The new Ken Burns effect: How 'National Parks' will change the game
Burns is the master of the documentary. His many PBS series, which plumb the human stories behind great Americana, have become, in their way, indelible. A generation of Americans has learned from him much of what they know about topics such as the Civil War and the histories of baseball, jazz, and the Brooklyn Bridge.
Burns' latest epic undertaking, For the people who were dazzled by the big-screen sumptuousness of 2006's nature docu-series Planet Earth, Burns' mini-series is event television filled with soaring images filmed as far-flung as Gates of the Arctic in far north Alaska and the Dry Tortugas, near the coast of Cuba.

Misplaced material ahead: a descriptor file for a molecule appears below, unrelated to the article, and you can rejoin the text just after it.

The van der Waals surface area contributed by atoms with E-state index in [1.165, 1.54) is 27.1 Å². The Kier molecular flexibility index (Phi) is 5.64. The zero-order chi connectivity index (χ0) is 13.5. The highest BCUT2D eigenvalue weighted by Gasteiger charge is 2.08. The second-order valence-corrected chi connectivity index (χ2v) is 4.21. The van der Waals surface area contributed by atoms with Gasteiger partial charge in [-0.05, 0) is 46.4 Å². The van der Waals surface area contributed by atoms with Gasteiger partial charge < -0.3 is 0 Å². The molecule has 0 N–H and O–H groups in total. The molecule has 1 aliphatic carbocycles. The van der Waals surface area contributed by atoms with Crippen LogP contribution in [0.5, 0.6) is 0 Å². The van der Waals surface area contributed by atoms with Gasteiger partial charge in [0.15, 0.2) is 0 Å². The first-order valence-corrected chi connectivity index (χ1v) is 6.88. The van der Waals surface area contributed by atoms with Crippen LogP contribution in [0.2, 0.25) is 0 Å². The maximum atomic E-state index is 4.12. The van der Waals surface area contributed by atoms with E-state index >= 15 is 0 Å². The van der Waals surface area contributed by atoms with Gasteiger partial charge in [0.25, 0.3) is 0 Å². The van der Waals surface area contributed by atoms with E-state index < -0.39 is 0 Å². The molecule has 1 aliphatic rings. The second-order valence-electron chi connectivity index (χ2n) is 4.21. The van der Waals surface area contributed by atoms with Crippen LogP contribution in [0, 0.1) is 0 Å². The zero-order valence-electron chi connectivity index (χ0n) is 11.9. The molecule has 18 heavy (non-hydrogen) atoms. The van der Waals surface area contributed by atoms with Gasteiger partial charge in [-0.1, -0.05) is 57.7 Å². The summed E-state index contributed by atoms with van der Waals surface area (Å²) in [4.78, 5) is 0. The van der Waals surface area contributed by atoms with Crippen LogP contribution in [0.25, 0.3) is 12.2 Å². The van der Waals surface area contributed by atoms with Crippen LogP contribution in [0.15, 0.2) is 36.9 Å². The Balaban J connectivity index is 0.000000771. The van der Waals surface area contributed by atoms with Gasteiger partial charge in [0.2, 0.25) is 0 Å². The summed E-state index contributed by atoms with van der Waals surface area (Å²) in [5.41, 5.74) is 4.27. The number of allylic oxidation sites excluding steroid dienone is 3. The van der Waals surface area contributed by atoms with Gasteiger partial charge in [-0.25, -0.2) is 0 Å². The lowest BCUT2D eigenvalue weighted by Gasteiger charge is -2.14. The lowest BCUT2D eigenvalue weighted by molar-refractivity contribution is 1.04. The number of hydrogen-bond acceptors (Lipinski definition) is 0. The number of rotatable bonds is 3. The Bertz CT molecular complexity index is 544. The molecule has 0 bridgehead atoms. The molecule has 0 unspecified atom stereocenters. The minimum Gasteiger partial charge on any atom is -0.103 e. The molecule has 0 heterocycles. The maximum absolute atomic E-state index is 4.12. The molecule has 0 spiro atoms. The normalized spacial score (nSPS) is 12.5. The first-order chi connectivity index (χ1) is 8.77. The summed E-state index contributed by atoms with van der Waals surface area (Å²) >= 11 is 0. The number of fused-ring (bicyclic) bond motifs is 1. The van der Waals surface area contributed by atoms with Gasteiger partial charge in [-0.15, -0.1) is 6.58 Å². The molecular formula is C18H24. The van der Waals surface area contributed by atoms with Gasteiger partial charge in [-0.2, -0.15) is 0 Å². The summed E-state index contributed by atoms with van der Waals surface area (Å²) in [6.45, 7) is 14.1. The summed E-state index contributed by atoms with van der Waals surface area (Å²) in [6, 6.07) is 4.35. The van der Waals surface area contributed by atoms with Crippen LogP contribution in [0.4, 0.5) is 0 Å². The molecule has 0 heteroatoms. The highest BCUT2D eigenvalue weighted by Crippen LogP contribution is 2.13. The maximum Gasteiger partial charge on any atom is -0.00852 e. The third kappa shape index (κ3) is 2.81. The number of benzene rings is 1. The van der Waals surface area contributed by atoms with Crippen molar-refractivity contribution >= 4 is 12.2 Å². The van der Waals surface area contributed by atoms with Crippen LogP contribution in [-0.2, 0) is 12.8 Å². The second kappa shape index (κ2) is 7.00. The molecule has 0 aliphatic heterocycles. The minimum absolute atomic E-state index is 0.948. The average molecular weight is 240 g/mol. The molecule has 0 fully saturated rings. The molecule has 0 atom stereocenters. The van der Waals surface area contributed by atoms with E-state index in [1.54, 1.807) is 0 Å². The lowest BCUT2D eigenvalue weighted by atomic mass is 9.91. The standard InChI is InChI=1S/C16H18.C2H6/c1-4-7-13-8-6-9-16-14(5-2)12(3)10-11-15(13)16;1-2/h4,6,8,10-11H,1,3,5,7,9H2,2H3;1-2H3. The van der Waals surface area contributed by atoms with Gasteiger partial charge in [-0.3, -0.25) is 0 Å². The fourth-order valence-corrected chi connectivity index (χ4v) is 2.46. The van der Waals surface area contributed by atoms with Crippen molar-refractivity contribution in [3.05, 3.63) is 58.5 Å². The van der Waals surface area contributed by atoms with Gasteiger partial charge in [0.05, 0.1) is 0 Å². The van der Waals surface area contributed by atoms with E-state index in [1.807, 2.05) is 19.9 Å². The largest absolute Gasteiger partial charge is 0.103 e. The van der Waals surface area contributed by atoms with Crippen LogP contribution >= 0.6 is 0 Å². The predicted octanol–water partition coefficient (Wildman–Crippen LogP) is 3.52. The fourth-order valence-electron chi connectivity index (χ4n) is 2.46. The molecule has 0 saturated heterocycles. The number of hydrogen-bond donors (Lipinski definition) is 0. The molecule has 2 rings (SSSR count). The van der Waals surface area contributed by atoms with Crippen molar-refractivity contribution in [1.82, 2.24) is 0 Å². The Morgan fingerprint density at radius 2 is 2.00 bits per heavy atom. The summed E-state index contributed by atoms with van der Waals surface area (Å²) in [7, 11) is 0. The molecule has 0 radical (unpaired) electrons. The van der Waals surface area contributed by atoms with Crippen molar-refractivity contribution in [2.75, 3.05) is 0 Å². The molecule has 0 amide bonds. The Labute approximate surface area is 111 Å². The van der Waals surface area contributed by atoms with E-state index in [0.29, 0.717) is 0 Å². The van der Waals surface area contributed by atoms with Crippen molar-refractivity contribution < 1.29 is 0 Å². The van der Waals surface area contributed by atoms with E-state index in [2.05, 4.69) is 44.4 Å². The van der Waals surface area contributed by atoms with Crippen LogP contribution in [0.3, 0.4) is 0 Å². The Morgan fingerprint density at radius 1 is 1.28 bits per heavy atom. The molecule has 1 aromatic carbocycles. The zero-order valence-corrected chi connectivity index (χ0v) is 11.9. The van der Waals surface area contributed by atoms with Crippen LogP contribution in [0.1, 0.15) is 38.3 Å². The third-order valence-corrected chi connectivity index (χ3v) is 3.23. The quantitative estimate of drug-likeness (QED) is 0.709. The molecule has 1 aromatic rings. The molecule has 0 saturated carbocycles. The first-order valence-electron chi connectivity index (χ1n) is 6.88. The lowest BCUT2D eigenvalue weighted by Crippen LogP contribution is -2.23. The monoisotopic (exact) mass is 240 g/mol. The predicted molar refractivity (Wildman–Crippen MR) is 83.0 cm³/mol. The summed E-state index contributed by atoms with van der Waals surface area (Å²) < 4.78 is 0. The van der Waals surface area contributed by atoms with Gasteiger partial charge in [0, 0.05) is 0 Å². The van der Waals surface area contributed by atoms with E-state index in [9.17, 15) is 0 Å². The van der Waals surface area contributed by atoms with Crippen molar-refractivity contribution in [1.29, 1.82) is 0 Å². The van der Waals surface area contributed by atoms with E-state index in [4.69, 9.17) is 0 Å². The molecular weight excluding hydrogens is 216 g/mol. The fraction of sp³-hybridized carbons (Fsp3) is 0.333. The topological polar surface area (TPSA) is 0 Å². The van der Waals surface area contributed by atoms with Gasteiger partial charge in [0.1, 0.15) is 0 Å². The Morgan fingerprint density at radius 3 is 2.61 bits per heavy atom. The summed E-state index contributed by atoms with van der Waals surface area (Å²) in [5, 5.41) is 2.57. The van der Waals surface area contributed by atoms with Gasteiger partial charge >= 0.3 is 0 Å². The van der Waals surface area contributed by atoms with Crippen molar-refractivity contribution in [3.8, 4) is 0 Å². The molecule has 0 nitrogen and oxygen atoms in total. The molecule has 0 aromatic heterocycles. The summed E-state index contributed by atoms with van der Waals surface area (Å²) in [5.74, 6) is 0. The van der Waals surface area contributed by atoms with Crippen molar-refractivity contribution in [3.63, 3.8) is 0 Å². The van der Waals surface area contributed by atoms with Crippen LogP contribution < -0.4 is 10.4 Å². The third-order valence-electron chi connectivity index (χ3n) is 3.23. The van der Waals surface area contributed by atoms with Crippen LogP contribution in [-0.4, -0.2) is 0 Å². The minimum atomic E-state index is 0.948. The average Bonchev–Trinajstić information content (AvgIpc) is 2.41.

But aside from the visual pageantry of our gorgeous natural wonders, the series is also a story about the nearly transcendental beauty of our country's wildest lands. By laying out tales of people who have been spiritually transformed by the parks, Burns also presents the case that the preservation of public lands is essential to the health of the United States.
The sanctification of the parks marked, as he says, the first time in human history that a government set aside its treasures for the mutual ownership of its people and not for the hoarding of its aristocracy. They are a gift given equally to rich and poor. This year, as Americans argue over the perils of socialism, the endurance and value of the national parks is a stirring counter-example that few people would begrudge.